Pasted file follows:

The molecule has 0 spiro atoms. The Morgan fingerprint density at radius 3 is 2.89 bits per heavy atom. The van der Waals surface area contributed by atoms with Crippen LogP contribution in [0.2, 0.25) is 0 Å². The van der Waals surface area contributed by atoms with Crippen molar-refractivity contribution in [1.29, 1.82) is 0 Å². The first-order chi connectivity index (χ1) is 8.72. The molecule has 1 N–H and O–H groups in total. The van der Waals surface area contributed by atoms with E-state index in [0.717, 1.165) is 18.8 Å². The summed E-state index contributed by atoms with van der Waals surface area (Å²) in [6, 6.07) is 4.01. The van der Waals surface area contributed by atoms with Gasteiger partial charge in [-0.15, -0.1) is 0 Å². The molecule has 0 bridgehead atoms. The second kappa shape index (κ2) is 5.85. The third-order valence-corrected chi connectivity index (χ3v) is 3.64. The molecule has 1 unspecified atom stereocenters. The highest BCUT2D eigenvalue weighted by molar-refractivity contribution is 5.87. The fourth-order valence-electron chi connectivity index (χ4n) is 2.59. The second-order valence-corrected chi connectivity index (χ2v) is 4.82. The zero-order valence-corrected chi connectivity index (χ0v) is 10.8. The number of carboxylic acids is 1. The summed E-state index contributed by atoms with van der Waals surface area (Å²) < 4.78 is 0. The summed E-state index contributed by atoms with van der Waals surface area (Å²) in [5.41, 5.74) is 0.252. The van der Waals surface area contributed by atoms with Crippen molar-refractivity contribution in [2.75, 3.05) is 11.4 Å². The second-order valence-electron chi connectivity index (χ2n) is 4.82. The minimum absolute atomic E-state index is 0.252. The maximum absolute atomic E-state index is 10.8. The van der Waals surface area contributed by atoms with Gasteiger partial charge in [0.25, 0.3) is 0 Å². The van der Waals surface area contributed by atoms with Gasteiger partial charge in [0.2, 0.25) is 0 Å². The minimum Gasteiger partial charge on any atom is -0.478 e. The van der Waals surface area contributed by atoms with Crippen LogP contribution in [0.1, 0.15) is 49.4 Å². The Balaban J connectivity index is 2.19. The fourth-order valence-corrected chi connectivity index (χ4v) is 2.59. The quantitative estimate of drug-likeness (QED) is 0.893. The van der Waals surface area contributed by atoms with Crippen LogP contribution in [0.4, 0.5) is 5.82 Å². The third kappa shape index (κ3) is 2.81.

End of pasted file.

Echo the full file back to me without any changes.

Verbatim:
The molecule has 0 spiro atoms. The Morgan fingerprint density at radius 3 is 2.89 bits per heavy atom. The van der Waals surface area contributed by atoms with Crippen LogP contribution in [0.2, 0.25) is 0 Å². The van der Waals surface area contributed by atoms with Crippen molar-refractivity contribution in [1.29, 1.82) is 0 Å². The first-order chi connectivity index (χ1) is 8.72. The molecule has 1 N–H and O–H groups in total. The van der Waals surface area contributed by atoms with E-state index in [0.717, 1.165) is 18.8 Å². The summed E-state index contributed by atoms with van der Waals surface area (Å²) in [6, 6.07) is 4.01. The van der Waals surface area contributed by atoms with Gasteiger partial charge in [-0.15, -0.1) is 0 Å². The molecule has 0 bridgehead atoms. The second kappa shape index (κ2) is 5.85. The third-order valence-corrected chi connectivity index (χ3v) is 3.64. The molecule has 1 unspecified atom stereocenters. The highest BCUT2D eigenvalue weighted by molar-refractivity contribution is 5.87. The fourth-order valence-electron chi connectivity index (χ4n) is 2.59. The second-order valence-corrected chi connectivity index (χ2v) is 4.82. The zero-order valence-corrected chi connectivity index (χ0v) is 10.8. The number of carboxylic acids is 1. The summed E-state index contributed by atoms with van der Waals surface area (Å²) < 4.78 is 0. The summed E-state index contributed by atoms with van der Waals surface area (Å²) in [5.41, 5.74) is 0.252. The van der Waals surface area contributed by atoms with Crippen molar-refractivity contribution in [2.75, 3.05) is 11.4 Å². The second-order valence-electron chi connectivity index (χ2n) is 4.82. The minimum absolute atomic E-state index is 0.252. The maximum absolute atomic E-state index is 10.8. The van der Waals surface area contributed by atoms with Gasteiger partial charge in [0.25, 0.3) is 0 Å². The van der Waals surface area contributed by atoms with Gasteiger partial charge in [0.2, 0.25) is 0 Å². The minimum Gasteiger partial charge on any atom is -0.478 e. The van der Waals surface area contributed by atoms with Crippen LogP contribution in [0.1, 0.15) is 49.4 Å². The Balaban J connectivity index is 2.19. The fourth-order valence-corrected chi connectivity index (χ4v) is 2.59. The quantitative estimate of drug-likeness (QED) is 0.893. The van der Waals surface area contributed by atoms with Crippen LogP contribution in [0.4, 0.5) is 5.82 Å². The third kappa shape index (κ3) is 2.81.